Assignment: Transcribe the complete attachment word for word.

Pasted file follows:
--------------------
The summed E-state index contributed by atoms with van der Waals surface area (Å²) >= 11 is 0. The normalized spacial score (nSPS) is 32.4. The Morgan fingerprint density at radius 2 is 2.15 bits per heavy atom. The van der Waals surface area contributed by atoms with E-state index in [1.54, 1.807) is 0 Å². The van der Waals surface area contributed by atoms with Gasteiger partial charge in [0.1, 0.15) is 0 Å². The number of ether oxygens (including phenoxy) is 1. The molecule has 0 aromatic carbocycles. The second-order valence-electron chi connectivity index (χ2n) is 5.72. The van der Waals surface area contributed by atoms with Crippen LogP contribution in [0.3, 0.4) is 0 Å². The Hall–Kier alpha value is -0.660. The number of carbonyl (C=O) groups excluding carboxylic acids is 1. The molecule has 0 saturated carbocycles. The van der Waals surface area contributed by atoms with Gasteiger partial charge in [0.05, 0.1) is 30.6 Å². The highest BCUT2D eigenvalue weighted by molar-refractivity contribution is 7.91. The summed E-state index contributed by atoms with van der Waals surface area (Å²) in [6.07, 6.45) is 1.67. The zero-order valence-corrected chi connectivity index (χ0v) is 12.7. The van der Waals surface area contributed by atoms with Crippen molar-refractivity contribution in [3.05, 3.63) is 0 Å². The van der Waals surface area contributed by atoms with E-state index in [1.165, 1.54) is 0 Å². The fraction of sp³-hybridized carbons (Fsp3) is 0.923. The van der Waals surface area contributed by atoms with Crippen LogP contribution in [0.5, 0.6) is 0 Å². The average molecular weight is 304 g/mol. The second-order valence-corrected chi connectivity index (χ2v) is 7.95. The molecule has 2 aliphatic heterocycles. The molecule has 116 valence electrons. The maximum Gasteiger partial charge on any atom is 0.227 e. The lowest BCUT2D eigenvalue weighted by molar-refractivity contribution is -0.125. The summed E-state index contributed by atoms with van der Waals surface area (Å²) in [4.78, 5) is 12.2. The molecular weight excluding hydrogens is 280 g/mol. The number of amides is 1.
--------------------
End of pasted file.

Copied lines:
The summed E-state index contributed by atoms with van der Waals surface area (Å²) >= 11 is 0. The normalized spacial score (nSPS) is 32.4. The Morgan fingerprint density at radius 2 is 2.15 bits per heavy atom. The van der Waals surface area contributed by atoms with E-state index in [1.54, 1.807) is 0 Å². The van der Waals surface area contributed by atoms with Gasteiger partial charge in [0.1, 0.15) is 0 Å². The number of ether oxygens (including phenoxy) is 1. The molecule has 0 aromatic carbocycles. The second-order valence-electron chi connectivity index (χ2n) is 5.72. The van der Waals surface area contributed by atoms with Crippen LogP contribution in [0.3, 0.4) is 0 Å². The Hall–Kier alpha value is -0.660. The number of carbonyl (C=O) groups excluding carboxylic acids is 1. The molecule has 0 saturated carbocycles. The van der Waals surface area contributed by atoms with Gasteiger partial charge in [0.05, 0.1) is 30.6 Å². The highest BCUT2D eigenvalue weighted by molar-refractivity contribution is 7.91. The summed E-state index contributed by atoms with van der Waals surface area (Å²) in [6.07, 6.45) is 1.67. The zero-order valence-corrected chi connectivity index (χ0v) is 12.7. The van der Waals surface area contributed by atoms with Crippen molar-refractivity contribution in [3.05, 3.63) is 0 Å². The van der Waals surface area contributed by atoms with E-state index in [1.165, 1.54) is 0 Å². The fraction of sp³-hybridized carbons (Fsp3) is 0.923. The van der Waals surface area contributed by atoms with Crippen LogP contribution in [0.5, 0.6) is 0 Å². The average molecular weight is 304 g/mol. The second-order valence-corrected chi connectivity index (χ2v) is 7.95. The molecule has 2 aliphatic heterocycles. The molecule has 116 valence electrons. The maximum Gasteiger partial charge on any atom is 0.227 e. The lowest BCUT2D eigenvalue weighted by molar-refractivity contribution is -0.125. The summed E-state index contributed by atoms with van der Waals surface area (Å²) in [4.78, 5) is 12.2. The molecular weight excluding hydrogens is 280 g/mol. The number of amides is 1.